Osiris the Wise King--Introduction of Agriculture --Isis the Strong Queen--Conspiracy of Set--The Tragic Feast--Osiris is slain--The Quest of Isis----Set the Oppressor--"The Opener of the Ways"--Birth of Horus--Thoth the Healer--Tree encloses Osiris's Body--Isis as a Foster-mother--Her Swallow Guise--Flames of Immortality--Osiris brought back to Egypt --Torn in Pieces by Set, the Boar Hunter--Isis recovers Fragments--Ghost of Murdered King--Horus as Hamlet--Succession of Uncle and Son--Agricultural Rites--The Inundation--Lamentations at Sowing Time and Harvest --Osiris and Isis as Corn Spirits--Hapi, the Nile Deity--Isis as a Male.
WHEN Osiris was born, a voice from out of the heavens proclaimed: "Now
hath come the lord of all things." The wise man Pamyles
had knowledge of the tidings in a holy place at
When Ra grew old and ascended unto heaven, Osiris sat in his throne and
ruled over the
Osiris ushered in a new age. He made good and binding laws, he uttered just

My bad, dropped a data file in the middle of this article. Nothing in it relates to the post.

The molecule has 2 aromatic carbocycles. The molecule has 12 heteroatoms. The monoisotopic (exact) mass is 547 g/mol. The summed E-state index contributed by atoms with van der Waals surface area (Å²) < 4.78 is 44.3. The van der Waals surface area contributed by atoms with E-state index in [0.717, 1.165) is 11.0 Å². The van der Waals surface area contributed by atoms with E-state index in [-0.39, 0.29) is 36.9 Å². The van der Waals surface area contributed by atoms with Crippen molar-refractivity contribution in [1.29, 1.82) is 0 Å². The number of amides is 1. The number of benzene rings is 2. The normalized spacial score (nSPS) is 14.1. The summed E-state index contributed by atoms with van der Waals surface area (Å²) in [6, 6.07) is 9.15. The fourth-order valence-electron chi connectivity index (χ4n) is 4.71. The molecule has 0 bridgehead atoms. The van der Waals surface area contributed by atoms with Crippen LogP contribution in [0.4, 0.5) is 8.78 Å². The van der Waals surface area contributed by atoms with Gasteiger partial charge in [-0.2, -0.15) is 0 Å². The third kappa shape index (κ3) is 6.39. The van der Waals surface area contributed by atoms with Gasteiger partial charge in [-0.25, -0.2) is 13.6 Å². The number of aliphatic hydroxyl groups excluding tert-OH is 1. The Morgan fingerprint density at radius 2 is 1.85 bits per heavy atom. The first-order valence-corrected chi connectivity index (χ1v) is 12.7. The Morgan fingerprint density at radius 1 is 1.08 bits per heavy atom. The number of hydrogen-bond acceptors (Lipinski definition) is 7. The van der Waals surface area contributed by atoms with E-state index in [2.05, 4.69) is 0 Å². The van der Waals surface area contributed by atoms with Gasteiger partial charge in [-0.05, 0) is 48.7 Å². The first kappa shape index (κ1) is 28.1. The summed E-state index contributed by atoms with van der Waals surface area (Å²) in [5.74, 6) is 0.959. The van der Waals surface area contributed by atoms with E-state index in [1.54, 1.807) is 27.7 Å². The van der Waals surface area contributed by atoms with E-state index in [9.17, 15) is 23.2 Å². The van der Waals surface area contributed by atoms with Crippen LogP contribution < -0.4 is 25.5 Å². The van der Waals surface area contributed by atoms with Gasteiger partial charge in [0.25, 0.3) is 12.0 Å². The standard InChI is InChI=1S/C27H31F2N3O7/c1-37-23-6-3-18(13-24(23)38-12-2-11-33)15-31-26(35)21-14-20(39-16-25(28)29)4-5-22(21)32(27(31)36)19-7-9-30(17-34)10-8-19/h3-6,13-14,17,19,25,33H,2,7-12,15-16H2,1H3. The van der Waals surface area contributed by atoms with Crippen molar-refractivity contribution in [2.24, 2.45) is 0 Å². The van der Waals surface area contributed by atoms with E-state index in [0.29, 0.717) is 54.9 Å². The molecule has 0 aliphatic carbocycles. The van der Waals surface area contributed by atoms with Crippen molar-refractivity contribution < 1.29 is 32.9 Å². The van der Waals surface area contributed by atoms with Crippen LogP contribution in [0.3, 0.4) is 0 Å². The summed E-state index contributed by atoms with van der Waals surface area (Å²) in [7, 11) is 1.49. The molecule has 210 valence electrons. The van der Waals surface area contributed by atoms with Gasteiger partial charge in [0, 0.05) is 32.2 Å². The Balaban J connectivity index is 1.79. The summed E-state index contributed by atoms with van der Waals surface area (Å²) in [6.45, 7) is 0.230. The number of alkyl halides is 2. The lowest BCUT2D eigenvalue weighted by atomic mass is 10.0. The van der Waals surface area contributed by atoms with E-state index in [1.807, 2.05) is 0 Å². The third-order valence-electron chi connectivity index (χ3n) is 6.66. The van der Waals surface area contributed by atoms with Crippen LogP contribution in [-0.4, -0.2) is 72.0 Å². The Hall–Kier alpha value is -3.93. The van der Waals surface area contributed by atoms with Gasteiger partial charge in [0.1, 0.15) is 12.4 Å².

decrees, and he judged with wisdom between men. He caused peace to prevail at
length over all the
woman of exceeding great wisdom. Perceiving the
need of mankind, she gathered the ears of barley and wheat which she found
growing wild, and these she gave unto the king. Then Osiris taught men to break
up the land which had been under flood) to sow the seed, and, in due season, to
reap the harvest. He instructed them also how to grind corn and knead flour and
meal so that they might have food in plenty. By the wise ruler was the vine
trained upon poles, and he cultivated fruit trees and caused the fruit to be
gathered. A father was he unto his people, and he taught them to worship the
gods, to erect temples, and to live holy lives. The hand of man was no longer
lifted against his brother. There was prosperity in the
When the king perceived the excellent works which he had accomplished in